Designer Spotlight – Renze

Every mascot starts with a design. At Promo Bears we could not do what we do best without our talented design team. In this blog post, we’ll learn more about one of our designers, Renze. He shares some of his history and top tips for mascot design.

Mascot of Renze

When did you start drawing?

I think everyone has drawn something as a child. I rediscovered a love for drawing cartoon characters in 2008 when I got into an animation project that would finish up my bachelor degree in design.

How do you make your mascot characters look alive?

It’s all about adding those little lines and curves that makes bodies and clothing look tangible. The drawing has to look like there is gravity, and not just floating around the ‘wearer’.

How would you describe your mascot character style, and what influences it?

When I started, I really wanted my art to look like the traditional animations from Disney. Now after many years of drawing, I guess you can recognize elements from that way of building up characters. But mostly I don’t really think about style anymore and my drawings look the way they do because it all comes from this library of muscle memory. I like adding little details and wrinkles and folds to show off how clothing would both follow lines of the body and be subjected to gravity.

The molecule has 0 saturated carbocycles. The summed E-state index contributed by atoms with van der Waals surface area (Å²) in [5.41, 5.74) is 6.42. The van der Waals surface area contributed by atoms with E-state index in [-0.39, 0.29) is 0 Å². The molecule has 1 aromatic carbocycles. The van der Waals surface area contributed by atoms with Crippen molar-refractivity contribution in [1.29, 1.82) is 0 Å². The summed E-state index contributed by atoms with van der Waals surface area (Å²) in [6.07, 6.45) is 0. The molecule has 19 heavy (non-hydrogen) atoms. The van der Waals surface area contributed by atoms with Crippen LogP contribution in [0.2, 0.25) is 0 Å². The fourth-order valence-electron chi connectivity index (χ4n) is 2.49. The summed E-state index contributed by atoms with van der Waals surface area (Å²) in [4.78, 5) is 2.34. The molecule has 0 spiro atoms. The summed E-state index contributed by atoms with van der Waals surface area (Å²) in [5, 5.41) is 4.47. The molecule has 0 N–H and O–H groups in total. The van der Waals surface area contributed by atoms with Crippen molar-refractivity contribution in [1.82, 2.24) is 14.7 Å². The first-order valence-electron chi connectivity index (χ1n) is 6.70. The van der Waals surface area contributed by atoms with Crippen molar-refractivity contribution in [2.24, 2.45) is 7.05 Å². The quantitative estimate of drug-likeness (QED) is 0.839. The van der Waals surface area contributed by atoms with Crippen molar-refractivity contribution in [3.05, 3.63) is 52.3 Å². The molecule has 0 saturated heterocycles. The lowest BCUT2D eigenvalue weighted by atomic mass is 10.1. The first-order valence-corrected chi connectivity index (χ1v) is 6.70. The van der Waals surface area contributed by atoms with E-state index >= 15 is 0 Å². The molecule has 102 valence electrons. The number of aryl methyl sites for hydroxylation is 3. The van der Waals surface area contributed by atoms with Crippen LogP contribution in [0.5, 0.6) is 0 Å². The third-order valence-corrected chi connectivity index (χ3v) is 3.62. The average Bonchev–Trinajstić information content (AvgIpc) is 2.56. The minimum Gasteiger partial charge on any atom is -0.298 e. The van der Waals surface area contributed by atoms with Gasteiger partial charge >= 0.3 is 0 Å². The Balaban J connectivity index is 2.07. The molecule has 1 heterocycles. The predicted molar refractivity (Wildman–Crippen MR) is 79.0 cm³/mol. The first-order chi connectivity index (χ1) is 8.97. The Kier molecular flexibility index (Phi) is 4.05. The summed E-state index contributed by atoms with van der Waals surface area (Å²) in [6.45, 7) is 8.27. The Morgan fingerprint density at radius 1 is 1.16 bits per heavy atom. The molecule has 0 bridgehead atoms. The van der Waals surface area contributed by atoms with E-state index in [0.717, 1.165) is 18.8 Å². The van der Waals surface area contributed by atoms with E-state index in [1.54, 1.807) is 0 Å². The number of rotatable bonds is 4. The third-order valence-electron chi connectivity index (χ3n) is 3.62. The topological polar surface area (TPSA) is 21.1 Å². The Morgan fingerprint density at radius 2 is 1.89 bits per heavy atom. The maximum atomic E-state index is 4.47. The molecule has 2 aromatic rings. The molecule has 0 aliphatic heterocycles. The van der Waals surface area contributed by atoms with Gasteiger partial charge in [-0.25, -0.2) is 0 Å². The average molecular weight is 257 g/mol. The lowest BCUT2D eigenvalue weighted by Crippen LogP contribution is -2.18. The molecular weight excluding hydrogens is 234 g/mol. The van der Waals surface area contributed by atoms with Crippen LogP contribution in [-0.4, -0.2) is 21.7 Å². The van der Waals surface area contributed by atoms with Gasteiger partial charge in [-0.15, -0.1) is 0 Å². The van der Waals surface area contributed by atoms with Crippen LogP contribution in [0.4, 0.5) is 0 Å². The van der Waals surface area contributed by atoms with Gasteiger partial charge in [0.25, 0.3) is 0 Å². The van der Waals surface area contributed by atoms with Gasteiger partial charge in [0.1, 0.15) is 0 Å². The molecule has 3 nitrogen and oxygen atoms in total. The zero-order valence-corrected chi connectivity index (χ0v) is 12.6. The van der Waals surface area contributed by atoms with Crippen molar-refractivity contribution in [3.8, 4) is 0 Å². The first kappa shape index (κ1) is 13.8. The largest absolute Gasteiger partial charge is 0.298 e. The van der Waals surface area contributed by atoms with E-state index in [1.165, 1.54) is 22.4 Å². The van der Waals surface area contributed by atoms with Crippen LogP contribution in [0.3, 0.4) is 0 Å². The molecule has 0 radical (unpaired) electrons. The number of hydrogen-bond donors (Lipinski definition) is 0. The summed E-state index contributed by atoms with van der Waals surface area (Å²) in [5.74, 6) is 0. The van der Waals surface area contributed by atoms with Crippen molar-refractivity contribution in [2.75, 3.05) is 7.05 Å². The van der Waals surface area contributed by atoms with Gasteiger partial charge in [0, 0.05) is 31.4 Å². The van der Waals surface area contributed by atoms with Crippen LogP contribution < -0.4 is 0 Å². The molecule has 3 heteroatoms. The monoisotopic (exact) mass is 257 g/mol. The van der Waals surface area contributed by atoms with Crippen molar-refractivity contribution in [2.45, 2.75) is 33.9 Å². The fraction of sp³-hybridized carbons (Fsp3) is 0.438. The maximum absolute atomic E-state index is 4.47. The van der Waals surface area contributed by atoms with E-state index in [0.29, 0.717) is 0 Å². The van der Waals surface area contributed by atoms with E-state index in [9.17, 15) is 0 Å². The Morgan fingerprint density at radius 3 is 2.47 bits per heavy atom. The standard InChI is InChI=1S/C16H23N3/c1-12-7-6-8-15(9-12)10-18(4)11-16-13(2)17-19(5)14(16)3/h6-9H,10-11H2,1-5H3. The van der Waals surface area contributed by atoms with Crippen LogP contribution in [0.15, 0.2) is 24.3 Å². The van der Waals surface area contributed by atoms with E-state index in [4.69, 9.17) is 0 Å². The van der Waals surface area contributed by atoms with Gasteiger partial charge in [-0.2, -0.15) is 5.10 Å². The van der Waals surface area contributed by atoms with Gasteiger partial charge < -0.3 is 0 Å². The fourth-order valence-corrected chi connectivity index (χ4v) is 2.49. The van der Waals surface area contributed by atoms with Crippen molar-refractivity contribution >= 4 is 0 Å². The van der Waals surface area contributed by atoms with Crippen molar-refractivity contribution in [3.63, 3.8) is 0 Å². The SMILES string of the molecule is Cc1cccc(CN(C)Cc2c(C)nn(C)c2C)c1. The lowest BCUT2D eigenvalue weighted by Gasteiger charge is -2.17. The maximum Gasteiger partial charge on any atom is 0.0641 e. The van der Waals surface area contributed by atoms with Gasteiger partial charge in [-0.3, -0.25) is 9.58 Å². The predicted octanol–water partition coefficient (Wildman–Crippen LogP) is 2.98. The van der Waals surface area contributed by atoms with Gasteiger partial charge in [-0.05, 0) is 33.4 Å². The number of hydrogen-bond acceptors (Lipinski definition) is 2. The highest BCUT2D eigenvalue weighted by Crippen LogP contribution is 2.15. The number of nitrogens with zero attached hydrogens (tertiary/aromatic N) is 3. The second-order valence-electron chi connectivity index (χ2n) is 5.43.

What did you find most difficult about mascot design at the start?

The most difficult thing about getting the costume designs right is having all the details from front- to side- to backview connect with each other. This is necessary to create cohesive shapes that translate properly into a 3D object from a 2D drawing.

What is the #1 mistake to avoid when designing a mascot?

The #1 mistake as an illustrator is trying to make the design look too fancy with shading and color gradients. It is supposed be a functional drawing more than a piece of art, so when our production team look at our drawing, they’ll know exactly how it should be recreated into a physical product.

How do you make sure the person inside can see?

I make sure the person inside has good vision by starting the costume illustration with the mouth / vision screen first. When the vision screen is set, I’ll build up the rest of the head around it.

If you were a mascot, what type would you be? 

If I were a mascot, I’d be a friendly brown bear. These fluffy furries get all the hugs.

What is one of your favorite mascots that you have made at Promo Bears?

Any mascot that is round and fluffy is my favorite.

Purple Baseball Mascot

Portfolio – Renze

Check out some of Renze’s work at Promo Bears. Is he the right designer for you? Get in touch with your request here.